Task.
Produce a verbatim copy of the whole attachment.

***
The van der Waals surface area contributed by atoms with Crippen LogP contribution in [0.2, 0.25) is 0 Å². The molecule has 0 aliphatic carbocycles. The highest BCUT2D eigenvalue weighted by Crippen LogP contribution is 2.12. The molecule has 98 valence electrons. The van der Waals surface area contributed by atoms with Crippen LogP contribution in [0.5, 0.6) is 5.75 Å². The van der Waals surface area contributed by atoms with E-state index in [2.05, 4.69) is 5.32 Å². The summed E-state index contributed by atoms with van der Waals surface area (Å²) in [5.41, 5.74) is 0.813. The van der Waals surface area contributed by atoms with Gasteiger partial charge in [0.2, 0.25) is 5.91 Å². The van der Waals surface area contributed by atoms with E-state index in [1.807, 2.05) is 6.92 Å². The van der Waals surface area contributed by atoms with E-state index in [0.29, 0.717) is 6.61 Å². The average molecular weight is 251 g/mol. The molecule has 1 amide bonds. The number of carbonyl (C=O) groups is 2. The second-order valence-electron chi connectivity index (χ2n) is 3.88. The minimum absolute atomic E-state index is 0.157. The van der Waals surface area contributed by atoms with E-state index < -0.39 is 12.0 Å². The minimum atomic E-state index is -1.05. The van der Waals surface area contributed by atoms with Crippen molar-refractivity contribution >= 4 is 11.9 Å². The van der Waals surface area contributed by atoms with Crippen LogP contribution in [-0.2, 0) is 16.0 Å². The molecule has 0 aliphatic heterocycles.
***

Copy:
The van der Waals surface area contributed by atoms with Crippen LogP contribution in [0.2, 0.25) is 0 Å². The molecule has 0 aliphatic carbocycles. The highest BCUT2D eigenvalue weighted by Crippen LogP contribution is 2.12. The molecule has 98 valence electrons. The van der Waals surface area contributed by atoms with Crippen LogP contribution in [0.5, 0.6) is 5.75 Å². The van der Waals surface area contributed by atoms with E-state index in [2.05, 4.69) is 5.32 Å². The summed E-state index contributed by atoms with van der Waals surface area (Å²) in [5.41, 5.74) is 0.813. The van der Waals surface area contributed by atoms with Gasteiger partial charge in [0.2, 0.25) is 5.91 Å². The van der Waals surface area contributed by atoms with E-state index in [1.807, 2.05) is 6.92 Å². The van der Waals surface area contributed by atoms with E-state index in [0.29, 0.717) is 6.61 Å². The average molecular weight is 251 g/mol. The molecule has 1 amide bonds. The number of carbonyl (C=O) groups is 2. The second-order valence-electron chi connectivity index (χ2n) is 3.88. The minimum absolute atomic E-state index is 0.157. The van der Waals surface area contributed by atoms with E-state index < -0.39 is 12.0 Å². The minimum atomic E-state index is -1.05. The van der Waals surface area contributed by atoms with Crippen molar-refractivity contribution >= 4 is 11.9 Å². The van der Waals surface area contributed by atoms with Crippen LogP contribution in [-0.2, 0) is 16.0 Å². The molecule has 0 aliphatic heterocycles.